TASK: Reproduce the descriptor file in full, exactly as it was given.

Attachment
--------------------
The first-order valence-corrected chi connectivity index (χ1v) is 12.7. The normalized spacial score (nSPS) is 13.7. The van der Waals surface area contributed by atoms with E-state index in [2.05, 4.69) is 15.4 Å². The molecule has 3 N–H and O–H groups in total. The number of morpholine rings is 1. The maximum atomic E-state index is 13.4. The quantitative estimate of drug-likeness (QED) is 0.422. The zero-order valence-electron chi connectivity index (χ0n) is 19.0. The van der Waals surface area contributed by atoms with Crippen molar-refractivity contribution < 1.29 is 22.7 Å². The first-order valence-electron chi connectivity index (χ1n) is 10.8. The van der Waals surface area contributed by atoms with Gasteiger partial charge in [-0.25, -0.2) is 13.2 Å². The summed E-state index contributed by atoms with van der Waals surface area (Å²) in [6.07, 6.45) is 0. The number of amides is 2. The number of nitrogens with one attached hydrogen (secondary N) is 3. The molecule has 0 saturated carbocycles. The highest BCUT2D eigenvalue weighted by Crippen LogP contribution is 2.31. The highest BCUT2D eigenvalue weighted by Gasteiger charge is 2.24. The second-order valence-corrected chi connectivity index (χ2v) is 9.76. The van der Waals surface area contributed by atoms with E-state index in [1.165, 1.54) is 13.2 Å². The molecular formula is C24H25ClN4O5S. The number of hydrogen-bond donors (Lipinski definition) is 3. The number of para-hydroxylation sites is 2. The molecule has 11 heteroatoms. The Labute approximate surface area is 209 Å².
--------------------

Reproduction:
The first-order valence-corrected chi connectivity index (χ1v) is 12.7. The normalized spacial score (nSPS) is 13.7. The van der Waals surface area contributed by atoms with E-state index in [2.05, 4.69) is 15.4 Å². The molecule has 3 N–H and O–H groups in total. The number of morpholine rings is 1. The maximum atomic E-state index is 13.4. The quantitative estimate of drug-likeness (QED) is 0.422. The zero-order valence-electron chi connectivity index (χ0n) is 19.0. The van der Waals surface area contributed by atoms with Crippen molar-refractivity contribution < 1.29 is 22.7 Å². The first-order valence-electron chi connectivity index (χ1n) is 10.8. The van der Waals surface area contributed by atoms with Gasteiger partial charge in [-0.25, -0.2) is 13.2 Å². The summed E-state index contributed by atoms with van der Waals surface area (Å²) in [6.07, 6.45) is 0. The number of amides is 2. The number of nitrogens with one attached hydrogen (secondary N) is 3. The molecule has 0 saturated carbocycles. The highest BCUT2D eigenvalue weighted by Crippen LogP contribution is 2.31. The highest BCUT2D eigenvalue weighted by Gasteiger charge is 2.24. The second-order valence-corrected chi connectivity index (χ2v) is 9.76. The van der Waals surface area contributed by atoms with E-state index in [1.165, 1.54) is 13.2 Å². The molecular formula is C24H25ClN4O5S. The number of hydrogen-bond donors (Lipinski definition) is 3. The number of para-hydroxylation sites is 2. The molecule has 11 heteroatoms. The Labute approximate surface area is 209 Å².